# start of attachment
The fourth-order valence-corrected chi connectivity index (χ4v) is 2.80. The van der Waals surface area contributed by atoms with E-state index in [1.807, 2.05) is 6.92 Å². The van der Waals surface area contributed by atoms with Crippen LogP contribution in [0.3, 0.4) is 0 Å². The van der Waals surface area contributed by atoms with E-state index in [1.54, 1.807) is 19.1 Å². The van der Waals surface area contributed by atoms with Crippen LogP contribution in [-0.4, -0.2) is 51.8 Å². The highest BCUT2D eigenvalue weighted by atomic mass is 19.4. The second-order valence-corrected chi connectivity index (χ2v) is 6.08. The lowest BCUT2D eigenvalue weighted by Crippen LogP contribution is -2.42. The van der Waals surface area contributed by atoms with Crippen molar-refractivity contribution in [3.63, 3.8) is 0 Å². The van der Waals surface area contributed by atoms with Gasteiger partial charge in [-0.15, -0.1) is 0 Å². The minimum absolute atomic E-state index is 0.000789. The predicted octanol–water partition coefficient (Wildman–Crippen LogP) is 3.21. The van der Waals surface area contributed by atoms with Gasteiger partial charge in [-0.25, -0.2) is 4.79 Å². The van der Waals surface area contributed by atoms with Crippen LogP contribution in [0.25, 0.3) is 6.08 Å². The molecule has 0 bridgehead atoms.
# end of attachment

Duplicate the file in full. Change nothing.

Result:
The fourth-order valence-corrected chi connectivity index (χ4v) is 2.80. The van der Waals surface area contributed by atoms with E-state index in [1.807, 2.05) is 6.92 Å². The van der Waals surface area contributed by atoms with Crippen LogP contribution in [0.3, 0.4) is 0 Å². The van der Waals surface area contributed by atoms with E-state index in [1.54, 1.807) is 19.1 Å². The van der Waals surface area contributed by atoms with Crippen LogP contribution in [-0.4, -0.2) is 51.8 Å². The highest BCUT2D eigenvalue weighted by atomic mass is 19.4. The second-order valence-corrected chi connectivity index (χ2v) is 6.08. The lowest BCUT2D eigenvalue weighted by Crippen LogP contribution is -2.42. The van der Waals surface area contributed by atoms with Crippen molar-refractivity contribution in [3.63, 3.8) is 0 Å². The van der Waals surface area contributed by atoms with Gasteiger partial charge in [-0.15, -0.1) is 0 Å². The minimum absolute atomic E-state index is 0.000789. The predicted octanol–water partition coefficient (Wildman–Crippen LogP) is 3.21. The van der Waals surface area contributed by atoms with Gasteiger partial charge in [-0.25, -0.2) is 4.79 Å². The van der Waals surface area contributed by atoms with Crippen LogP contribution in [0.25, 0.3) is 6.08 Å². The molecule has 0 bridgehead atoms.